Displacement behaviors, a secret clue to how your dog feels

Displacement behaviors, a secret clue to how your dog feels

Displacement behaviors are such an interesting part of dog body language. They’re small things that you would probably never notice, but once you know what they are, you see them everywhere!

A displacement behavior is a normal behavior that is done out of context because a dog is feeling internal conflict or stress. It might be that they have mixed emotions about something, like wanting to say hi to a stranger but feeling a little scared of them. It could be that they really want to do something, but something is getting in their way, like wanting to avoid an oncoming dog but not being able to because they are on leash.

Humans exhibit displacement behaviors, too! We twirl our hair when we're feeling socially anxious and rub our faces while solving challenging problems.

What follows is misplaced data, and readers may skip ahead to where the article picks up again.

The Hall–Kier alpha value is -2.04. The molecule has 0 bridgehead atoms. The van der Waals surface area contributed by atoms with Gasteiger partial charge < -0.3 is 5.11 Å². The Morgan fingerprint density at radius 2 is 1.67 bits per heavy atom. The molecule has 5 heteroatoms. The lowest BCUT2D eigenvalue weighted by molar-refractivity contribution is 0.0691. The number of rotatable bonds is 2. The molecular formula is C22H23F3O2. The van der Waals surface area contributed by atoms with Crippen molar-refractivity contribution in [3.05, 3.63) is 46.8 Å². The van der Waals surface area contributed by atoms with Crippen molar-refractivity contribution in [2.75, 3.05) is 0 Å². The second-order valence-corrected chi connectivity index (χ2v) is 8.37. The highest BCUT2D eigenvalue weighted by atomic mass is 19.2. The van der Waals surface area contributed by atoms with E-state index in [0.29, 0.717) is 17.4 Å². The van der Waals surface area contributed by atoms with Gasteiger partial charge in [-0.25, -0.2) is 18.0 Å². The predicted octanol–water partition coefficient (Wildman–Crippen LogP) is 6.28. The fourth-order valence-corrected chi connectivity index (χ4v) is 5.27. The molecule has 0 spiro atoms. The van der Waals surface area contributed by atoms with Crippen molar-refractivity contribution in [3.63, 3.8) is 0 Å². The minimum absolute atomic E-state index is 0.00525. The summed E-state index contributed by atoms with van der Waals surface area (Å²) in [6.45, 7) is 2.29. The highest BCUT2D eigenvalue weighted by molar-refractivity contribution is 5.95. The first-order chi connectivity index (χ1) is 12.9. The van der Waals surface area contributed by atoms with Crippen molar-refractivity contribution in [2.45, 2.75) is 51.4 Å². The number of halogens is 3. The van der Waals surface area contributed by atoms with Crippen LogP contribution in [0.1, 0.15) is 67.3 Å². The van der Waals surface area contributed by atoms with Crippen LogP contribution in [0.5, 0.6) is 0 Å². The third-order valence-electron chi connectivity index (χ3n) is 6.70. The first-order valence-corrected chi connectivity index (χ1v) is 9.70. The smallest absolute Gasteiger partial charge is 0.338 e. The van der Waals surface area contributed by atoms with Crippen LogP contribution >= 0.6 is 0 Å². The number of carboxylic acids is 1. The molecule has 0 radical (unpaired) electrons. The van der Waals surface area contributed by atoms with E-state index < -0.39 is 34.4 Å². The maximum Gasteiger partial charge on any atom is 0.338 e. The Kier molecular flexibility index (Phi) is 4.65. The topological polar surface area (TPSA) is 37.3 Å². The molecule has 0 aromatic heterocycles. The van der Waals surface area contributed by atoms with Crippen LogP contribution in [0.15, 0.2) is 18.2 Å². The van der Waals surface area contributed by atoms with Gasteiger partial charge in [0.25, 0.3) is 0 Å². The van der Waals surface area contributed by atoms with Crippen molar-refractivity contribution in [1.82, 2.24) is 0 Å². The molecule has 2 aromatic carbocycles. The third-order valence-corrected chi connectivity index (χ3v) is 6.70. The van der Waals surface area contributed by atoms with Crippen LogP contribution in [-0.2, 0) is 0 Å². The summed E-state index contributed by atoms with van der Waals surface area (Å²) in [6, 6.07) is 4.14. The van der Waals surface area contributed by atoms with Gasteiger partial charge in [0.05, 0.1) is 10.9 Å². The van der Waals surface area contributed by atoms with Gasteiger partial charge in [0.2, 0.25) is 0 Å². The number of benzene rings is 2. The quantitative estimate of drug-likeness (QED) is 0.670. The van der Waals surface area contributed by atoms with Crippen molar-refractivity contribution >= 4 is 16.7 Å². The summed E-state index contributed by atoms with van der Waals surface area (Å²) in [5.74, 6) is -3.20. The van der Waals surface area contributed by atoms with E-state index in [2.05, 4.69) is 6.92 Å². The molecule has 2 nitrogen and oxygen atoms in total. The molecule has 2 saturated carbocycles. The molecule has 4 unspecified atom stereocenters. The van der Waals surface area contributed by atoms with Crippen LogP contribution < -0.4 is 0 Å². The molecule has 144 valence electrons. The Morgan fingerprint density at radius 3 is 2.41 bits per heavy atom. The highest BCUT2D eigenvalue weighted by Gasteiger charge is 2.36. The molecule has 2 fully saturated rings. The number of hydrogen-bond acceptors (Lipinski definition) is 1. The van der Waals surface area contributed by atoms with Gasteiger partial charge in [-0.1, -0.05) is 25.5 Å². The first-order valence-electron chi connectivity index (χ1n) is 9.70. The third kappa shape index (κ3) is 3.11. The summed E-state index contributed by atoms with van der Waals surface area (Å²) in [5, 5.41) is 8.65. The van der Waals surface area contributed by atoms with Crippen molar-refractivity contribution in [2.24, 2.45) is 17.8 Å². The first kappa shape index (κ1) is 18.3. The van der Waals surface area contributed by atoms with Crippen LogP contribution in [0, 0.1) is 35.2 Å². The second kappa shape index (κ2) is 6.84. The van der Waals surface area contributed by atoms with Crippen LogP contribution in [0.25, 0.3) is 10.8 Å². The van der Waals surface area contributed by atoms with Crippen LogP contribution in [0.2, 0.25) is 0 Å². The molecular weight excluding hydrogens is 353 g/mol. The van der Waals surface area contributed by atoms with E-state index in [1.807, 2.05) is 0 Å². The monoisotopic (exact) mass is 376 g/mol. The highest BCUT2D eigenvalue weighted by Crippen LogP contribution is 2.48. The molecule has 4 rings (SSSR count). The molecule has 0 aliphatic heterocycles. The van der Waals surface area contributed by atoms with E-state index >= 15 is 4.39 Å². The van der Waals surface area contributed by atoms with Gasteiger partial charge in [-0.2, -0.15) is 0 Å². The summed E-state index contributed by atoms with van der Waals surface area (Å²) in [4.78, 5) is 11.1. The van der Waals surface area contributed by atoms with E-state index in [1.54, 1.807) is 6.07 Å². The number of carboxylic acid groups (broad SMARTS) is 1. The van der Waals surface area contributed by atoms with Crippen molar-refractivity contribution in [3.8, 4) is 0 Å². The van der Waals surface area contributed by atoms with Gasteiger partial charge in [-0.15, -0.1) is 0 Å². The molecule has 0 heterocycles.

Here are a few common displacement behaviors in dogs:

  • Scratching a phantom itch
  • Sniffing the ground
  • Lip licking
  • Yawning

And here are a few common situations where you might see them:

  • During greetings, even with familiar people
  • During rough and tumble play
  • When cuddling or being pet
  • During grooming
  • At the vet
  • During storms
  • In new places

 Displacement behaviors aren’t necessarily a sign that a dog is utterly terrified or in dire straits, but they are a signal to tune in, help your dog get a little space from what’s bothering them, and offer them choices when you can.

Back to blog